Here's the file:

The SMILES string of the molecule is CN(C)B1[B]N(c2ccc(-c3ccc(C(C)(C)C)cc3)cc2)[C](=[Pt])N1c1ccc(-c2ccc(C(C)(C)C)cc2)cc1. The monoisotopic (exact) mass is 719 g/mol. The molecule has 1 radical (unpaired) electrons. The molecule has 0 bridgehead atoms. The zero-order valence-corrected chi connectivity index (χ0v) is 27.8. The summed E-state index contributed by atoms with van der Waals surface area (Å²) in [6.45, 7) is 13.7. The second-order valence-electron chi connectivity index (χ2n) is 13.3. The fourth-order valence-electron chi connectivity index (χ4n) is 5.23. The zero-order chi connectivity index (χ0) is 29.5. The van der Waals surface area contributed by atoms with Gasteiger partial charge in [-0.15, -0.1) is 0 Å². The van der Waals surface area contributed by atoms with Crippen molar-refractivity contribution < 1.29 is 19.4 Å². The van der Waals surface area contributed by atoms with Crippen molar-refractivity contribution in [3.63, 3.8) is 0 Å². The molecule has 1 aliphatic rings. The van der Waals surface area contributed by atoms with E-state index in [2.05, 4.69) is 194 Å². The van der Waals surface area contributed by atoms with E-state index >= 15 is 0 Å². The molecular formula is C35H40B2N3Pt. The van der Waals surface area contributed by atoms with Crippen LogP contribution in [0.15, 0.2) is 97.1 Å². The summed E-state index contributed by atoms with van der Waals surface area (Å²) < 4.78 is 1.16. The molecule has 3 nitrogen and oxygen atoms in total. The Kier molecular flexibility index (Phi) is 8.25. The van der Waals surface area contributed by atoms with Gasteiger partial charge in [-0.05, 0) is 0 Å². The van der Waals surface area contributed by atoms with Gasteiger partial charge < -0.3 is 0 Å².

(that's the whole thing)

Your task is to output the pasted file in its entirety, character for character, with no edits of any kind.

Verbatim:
The SMILES string of the molecule is CN(C)B1[B]N(c2ccc(-c3ccc(C(C)(C)C)cc3)cc2)[C](=[Pt])N1c1ccc(-c2ccc(C(C)(C)C)cc2)cc1. The monoisotopic (exact) mass is 719 g/mol. The molecule has 1 radical (unpaired) electrons. The molecule has 0 bridgehead atoms. The zero-order valence-corrected chi connectivity index (χ0v) is 27.8. The summed E-state index contributed by atoms with van der Waals surface area (Å²) in [6.45, 7) is 13.7. The second-order valence-electron chi connectivity index (χ2n) is 13.3. The fourth-order valence-electron chi connectivity index (χ4n) is 5.23. The zero-order chi connectivity index (χ0) is 29.5. The van der Waals surface area contributed by atoms with Gasteiger partial charge in [-0.15, -0.1) is 0 Å². The van der Waals surface area contributed by atoms with Crippen molar-refractivity contribution < 1.29 is 19.4 Å². The van der Waals surface area contributed by atoms with Crippen molar-refractivity contribution in [3.63, 3.8) is 0 Å². The molecule has 1 aliphatic rings. The van der Waals surface area contributed by atoms with E-state index in [2.05, 4.69) is 194 Å². The van der Waals surface area contributed by atoms with E-state index >= 15 is 0 Å². The molecular formula is C35H40B2N3Pt. The van der Waals surface area contributed by atoms with Crippen LogP contribution in [0.15, 0.2) is 97.1 Å². The summed E-state index contributed by atoms with van der Waals surface area (Å²) < 4.78 is 1.16. The molecule has 3 nitrogen and oxygen atoms in total. The Kier molecular flexibility index (Phi) is 8.25. The van der Waals surface area contributed by atoms with Gasteiger partial charge in [-0.05, 0) is 0 Å². The van der Waals surface area contributed by atoms with Gasteiger partial charge < -0.3 is 0 Å².